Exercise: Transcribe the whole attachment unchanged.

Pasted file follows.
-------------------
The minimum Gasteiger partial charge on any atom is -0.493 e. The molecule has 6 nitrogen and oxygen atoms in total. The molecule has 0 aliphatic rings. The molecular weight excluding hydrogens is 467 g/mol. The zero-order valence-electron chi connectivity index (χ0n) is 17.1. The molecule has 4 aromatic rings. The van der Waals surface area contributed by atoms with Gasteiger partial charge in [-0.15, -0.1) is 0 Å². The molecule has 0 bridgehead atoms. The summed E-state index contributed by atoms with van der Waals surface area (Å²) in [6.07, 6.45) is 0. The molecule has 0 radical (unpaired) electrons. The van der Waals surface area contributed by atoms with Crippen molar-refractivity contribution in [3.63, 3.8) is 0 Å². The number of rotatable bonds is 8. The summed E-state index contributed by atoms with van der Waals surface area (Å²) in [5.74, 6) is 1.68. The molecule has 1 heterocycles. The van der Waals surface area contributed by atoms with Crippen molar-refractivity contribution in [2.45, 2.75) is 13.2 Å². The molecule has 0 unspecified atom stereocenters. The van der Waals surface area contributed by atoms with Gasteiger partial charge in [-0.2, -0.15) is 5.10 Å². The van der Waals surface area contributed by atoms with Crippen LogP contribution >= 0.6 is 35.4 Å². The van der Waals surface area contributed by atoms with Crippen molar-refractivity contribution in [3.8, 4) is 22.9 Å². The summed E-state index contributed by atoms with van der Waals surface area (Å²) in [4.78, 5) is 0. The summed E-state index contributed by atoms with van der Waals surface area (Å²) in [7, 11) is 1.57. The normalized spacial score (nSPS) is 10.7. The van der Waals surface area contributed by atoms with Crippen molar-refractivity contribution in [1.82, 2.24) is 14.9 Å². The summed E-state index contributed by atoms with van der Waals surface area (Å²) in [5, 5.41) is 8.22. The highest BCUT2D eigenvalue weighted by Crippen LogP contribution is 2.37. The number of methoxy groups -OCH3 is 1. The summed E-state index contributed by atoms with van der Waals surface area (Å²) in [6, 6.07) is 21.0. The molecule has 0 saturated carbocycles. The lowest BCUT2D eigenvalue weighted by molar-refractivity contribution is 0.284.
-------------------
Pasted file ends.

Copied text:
The minimum Gasteiger partial charge on any atom is -0.493 e. The molecule has 6 nitrogen and oxygen atoms in total. The molecule has 0 aliphatic rings. The molecular weight excluding hydrogens is 467 g/mol. The zero-order valence-electron chi connectivity index (χ0n) is 17.1. The molecule has 4 aromatic rings. The van der Waals surface area contributed by atoms with Gasteiger partial charge in [-0.15, -0.1) is 0 Å². The molecule has 0 bridgehead atoms. The summed E-state index contributed by atoms with van der Waals surface area (Å²) in [6.07, 6.45) is 0. The molecule has 0 radical (unpaired) electrons. The van der Waals surface area contributed by atoms with Crippen molar-refractivity contribution in [3.63, 3.8) is 0 Å². The number of rotatable bonds is 8. The summed E-state index contributed by atoms with van der Waals surface area (Å²) in [5.74, 6) is 1.68. The molecule has 1 heterocycles. The van der Waals surface area contributed by atoms with Crippen molar-refractivity contribution in [2.45, 2.75) is 13.2 Å². The molecule has 0 unspecified atom stereocenters. The van der Waals surface area contributed by atoms with Gasteiger partial charge in [-0.2, -0.15) is 5.10 Å². The van der Waals surface area contributed by atoms with Crippen LogP contribution >= 0.6 is 35.4 Å². The van der Waals surface area contributed by atoms with Crippen molar-refractivity contribution in [3.8, 4) is 22.9 Å². The summed E-state index contributed by atoms with van der Waals surface area (Å²) in [4.78, 5) is 0. The summed E-state index contributed by atoms with van der Waals surface area (Å²) in [7, 11) is 1.57. The normalized spacial score (nSPS) is 10.7. The van der Waals surface area contributed by atoms with Crippen molar-refractivity contribution in [1.82, 2.24) is 14.9 Å². The summed E-state index contributed by atoms with van der Waals surface area (Å²) in [5, 5.41) is 8.22. The highest BCUT2D eigenvalue weighted by Crippen LogP contribution is 2.37. The number of methoxy groups -OCH3 is 1. The summed E-state index contributed by atoms with van der Waals surface area (Å²) in [6, 6.07) is 21.0. The molecule has 0 saturated carbocycles. The lowest BCUT2D eigenvalue weighted by molar-refractivity contribution is 0.284.